Prior Week Summary
The strength of the July jobs report took short-end yields meaningfully higher as the market begins to pull forward the timing of the next expected Fed tightening. The curve continues to trade directionally with rates, and the 2s/10s spread widened to 86 basis points to end the week. The much anticipated jobs report detailed that the economy added 255 thousand jobs in July, following an upwardly revised gain of 292 thousand jobs in June. The fears of a weakening labor market, that were set in motion from the exceptionally weak May report have largely been put to rest with these two strong consecutive reports. Additionally, the report highlighted a better-than-expected increase in average hourly earnings, and a longer average work week.
Separately, The Bank of Japan unveiled a ¥7.5 trillion fiscal stimulus package aimed at spurring domestic growth after the Japanese economy has failed to gain. The stimulus package widely underwhelmed investors, as many economists believe the package will only moderately increase economic growth.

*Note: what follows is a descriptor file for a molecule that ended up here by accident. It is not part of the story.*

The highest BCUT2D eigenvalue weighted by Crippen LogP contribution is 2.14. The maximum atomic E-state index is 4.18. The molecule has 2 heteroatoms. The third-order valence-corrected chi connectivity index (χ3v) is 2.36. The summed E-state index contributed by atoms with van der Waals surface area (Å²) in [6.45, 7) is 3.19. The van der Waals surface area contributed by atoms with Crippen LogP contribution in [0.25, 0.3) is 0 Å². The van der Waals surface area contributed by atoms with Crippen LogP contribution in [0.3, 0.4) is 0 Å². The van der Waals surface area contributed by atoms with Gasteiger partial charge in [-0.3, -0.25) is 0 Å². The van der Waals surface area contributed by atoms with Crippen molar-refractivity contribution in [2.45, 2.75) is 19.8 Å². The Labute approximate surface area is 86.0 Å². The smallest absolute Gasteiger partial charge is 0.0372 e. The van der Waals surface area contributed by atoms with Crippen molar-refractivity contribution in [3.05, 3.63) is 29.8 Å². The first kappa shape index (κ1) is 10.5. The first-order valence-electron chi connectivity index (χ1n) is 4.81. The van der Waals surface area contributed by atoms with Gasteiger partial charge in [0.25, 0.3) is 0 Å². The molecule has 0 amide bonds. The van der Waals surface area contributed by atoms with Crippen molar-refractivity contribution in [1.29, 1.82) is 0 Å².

Also, The Bank of England cut its overnight lending rate by 25 basis points from 50 to 25 bps in a move widely expected by the market. Speaking on the reason for the cut, Mark Carney, Bank of England governor, stated, “Indicators have all fallen sharply, in most cases to levels last seen in the financial crisis, and in some cases all-time lows.” The Bank of England plans to buy £60b of government bonds and £10b of corporate debt, as policy maker’s fears of a Brexit-triggered downturn for the U.K. economy strengthen. The Bank of England also cut the 2017 growth forecast from 2.3% to .8%, and highlighted that “a majority of members expect to support a further cut in bank rate to its effective lower bound”.
The Look Forward
The market will get a new insight into consumer strength with updated information on retail sales, wholesale inventories, and consumer sentiment. Also, a good amount of duration comes to the market this week with the Treasury scheduled to auction $24b in 3yr notes, $23b in 10yr notes, and $15b in 30yr bonds.